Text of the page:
A screenshot of a Reddit user receiving a Bitcoin tip six years ago has garnered a lot of attention, serving as a reminder of how far Bitcoin – which was worth roughly $27 at the time – has come.
Posted by Loulauman, the transaction shows fellow redditor Namatura receiving a single bitcoin tip from shakethatbass through a tipbot for what appears to be commentary on Forrest Gump.
That’s right. A whole, single bitcoin.
The value of the tip at the time was just $27.10, meaning that the transaction likely took place sometime in the first quarter of 2013.
If u/shakethatbass is a ‘hodler,’ and by some miracle still has that tip in a wallet somewhere, it is now worth a cool US$10,105 [AU$14,722] – a gain of more than 37,187%.
Not bad for someone making a clever observation about a movie.
You’ve come a long way, Bitcoin…
Sadly, the days of Bitcoin being handed out like candy are long gone. Every now and then the community gets all atwitter (no pun intended) over a random generous tip or donation, but those are few and far between.
But once upon a time, before its value exploded, free bitcoins were relatively easy to come by through faucets, games, and people who were just trying to spread the word about Bitcoin.
One commenter recalled a faucet developed up by Gavin Andresen, who worked alongside the enigmatic Satoshi Nakamoto on the Bitcoin project.
The aptly named Bitcoin Faucet, which Andresen launched in 2010, dispensed five bitcoins per claim. All users had to do was provide a legitimate e-mail address and complete a captcha.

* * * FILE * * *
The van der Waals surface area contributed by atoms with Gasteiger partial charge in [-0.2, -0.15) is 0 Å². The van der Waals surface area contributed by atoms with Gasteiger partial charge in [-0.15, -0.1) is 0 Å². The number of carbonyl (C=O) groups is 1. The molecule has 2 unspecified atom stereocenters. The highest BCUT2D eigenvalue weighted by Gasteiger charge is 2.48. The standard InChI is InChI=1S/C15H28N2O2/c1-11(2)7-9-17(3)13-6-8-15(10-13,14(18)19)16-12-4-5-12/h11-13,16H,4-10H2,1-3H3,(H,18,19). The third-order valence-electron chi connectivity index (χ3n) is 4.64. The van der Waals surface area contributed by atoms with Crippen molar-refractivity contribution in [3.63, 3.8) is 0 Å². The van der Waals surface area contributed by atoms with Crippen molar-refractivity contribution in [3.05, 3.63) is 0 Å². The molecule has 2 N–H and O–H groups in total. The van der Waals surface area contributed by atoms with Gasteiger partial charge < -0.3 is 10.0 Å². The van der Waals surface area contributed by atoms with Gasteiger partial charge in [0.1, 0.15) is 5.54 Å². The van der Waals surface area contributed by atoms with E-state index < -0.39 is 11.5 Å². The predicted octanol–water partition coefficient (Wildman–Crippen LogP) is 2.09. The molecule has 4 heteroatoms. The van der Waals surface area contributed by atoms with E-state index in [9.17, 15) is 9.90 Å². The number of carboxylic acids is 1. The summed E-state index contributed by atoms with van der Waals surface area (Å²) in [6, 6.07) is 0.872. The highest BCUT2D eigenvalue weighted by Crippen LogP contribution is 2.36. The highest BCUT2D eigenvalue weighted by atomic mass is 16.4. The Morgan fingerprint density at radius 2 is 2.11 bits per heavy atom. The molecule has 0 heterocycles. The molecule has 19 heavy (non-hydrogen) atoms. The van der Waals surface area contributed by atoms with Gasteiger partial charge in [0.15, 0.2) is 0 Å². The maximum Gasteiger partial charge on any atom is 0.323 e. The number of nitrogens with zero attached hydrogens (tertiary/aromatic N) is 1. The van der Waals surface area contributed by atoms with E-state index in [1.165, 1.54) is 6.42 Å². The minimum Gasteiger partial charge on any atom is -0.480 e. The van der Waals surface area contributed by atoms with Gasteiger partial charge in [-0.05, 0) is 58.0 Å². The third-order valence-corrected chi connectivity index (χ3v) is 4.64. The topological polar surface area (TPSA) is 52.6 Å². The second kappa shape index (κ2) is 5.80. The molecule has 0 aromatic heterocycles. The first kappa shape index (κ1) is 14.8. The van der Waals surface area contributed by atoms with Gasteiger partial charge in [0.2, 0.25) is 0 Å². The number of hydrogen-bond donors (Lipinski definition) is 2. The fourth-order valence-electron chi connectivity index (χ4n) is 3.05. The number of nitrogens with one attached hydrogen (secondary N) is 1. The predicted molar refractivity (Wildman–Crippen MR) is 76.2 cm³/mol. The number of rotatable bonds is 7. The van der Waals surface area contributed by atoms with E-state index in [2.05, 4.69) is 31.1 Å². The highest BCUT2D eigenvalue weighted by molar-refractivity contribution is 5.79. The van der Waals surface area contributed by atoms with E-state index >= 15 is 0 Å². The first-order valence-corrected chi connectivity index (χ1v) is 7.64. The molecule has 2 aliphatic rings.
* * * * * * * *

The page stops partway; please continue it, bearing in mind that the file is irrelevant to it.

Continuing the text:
Satoshi himself weighed in on Andresen’s faucet, saying:
“Excellent choice of a first project, nice work. I had planned to do this exact thing if someone else didn’t do it, so when it gets too hard for mortals to generate 50BTC, new users could get some coins to play with right away.”
Before the end of its run, the faucet had dispensed more than 19,700 BTC to visitors – that’s nearly $200 million at today’s prices.
While Andresen’s faucet shut down in 2012, there are many Bitcoin faucets – and faucets for other cryptocurrencies – still in operation, though they mostly pay out a few hundred satoshis at a time.
…But you’ve still got a long way to go
Since its launch in 2009, Bitcoin has had a dizzying run with lows of less than one cent per coin to highs of near $20,000.
Bitcoin has died and come back from the dead more than 350 times.
After the last crash, there were a lot of naysayers who were convinced that it was just a matter of time before Bitcoin dwindled away, but here we are and Bitcoin is still going strong.
What does the future hold for Bitcoin prices? Who knows. Experts and analysts have predicted $25,000, $40,000, $100,000… even $1 million and higher.
Six years from now, we could be looking at a screenshot of a 0.0027 BTC tip and thinking, “I wonder if he held onto it?”
What will that tip be worth then?